Tuesday, September 29, 2015

Altmetrics chat

Transcript: http://bit.ly/1OKGFxP 

Altmetrics #medlibs chat

Thursday, October 1, 2015
9:00 pm Eastern/6:00 pm Pacific time

Led by Tara Brigham (@TBrigham)

It has been 10 years since Jason Priem coined the term “altmetrics” in a tweet. What does the future of altmetrics look like? Will it be accepted into the ‘norm’ of bibliometric data (and no longer called altmetrics)? Or will it become only something that certain individuals use to highlight the impact of their publications or research?

Join in the #medlibs hashtag chat on Twitter Thursday, October 1 at 9pm Eastern to explore more about altmetrics and future directions for our field with them. For some additional information, take a look at the resources below and let’s discuss what you think on Thursday.

http://www.slideshare.net/TaraBoyerBrigham/nnlmsea-altmetrics http://www.slideshare.net/TaraBoyerBrigham/altmetrics-49837784

Additional altmetrics food for thought:

Wednesday, September 23, 2015


Transcript (we're booked until 2016!) http://bit.ly/1JsGKOE 

Topics & Scheduling Chat

Thursday, September 24, 2015
9:00 pm Eastern/6:00 pm Pacific time

Led by Nikki Dettmar (@eagledawg)

Thanks to your ideas and interests we haven't had a planning chat since February, but late fall and 2016 will be upon us before you know it!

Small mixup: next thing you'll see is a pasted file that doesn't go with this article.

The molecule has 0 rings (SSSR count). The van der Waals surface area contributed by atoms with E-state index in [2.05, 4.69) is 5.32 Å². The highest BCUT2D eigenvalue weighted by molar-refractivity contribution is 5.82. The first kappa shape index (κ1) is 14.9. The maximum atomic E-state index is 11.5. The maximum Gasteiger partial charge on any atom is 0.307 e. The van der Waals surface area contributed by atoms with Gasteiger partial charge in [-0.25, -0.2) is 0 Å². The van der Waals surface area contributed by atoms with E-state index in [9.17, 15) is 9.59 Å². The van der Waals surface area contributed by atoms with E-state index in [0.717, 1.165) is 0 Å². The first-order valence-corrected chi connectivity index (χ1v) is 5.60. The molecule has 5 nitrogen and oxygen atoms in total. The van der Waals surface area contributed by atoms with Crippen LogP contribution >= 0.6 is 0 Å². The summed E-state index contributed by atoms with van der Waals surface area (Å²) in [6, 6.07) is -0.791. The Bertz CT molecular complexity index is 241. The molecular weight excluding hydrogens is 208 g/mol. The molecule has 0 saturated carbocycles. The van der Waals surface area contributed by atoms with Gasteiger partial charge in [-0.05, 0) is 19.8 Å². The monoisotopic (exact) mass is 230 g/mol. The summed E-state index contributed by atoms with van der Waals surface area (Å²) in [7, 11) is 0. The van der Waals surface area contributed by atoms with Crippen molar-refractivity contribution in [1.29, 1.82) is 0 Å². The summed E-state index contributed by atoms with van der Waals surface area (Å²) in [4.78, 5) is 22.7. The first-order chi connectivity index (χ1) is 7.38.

Bring your ideas, enthusiasm and calendars - the dynamic networking of #medlibs can't happen by itself without you and some planning.  Also please don't feel that you need to be the expert resource to lead a chat - as long as you have a strong interest, well developed questions, and some resources to share our group hivemind usually takes care of the rest!

Monday, September 14, 2015

Consolidating Hospital Library Services

Transcript: http://bit.ly/1FQM6Db

Consolidating Hospital Library Services 
Thursday, September 17, 2015
9pm Eastern/6pm Pacific 
Led by Isaac Huffman and Mike Scully

Librarians took the affiliation of Providence Health & Services and Swedish Health Services as an opportunity to consolidate library services. A library holding group (holding company) model was used to achieve this.

Join Isaac Huffman (Director of System Library Services) and Mike Scully (Medical Librarian) as we discuss how this model was implemented on the #medlibs Twitter chat. Never been to a Twitter chat before? Check out this overview and come on in - all are welcome including first timers, lurkers, students and others interested in the topic and the field.

A pre-publication abstract below details the process:

Creating a library holding group

Objectives: Faced with resource constraints, many hospital libraries have considered some form of joint operations to change with the modern healthcare landscape. This paper outlines how a large health care system created a library holding group to address the pressures facing budget and staffing while building a unified service. This holding company model’s flexibility and ability to expand made it an attractive model for developing a unified service.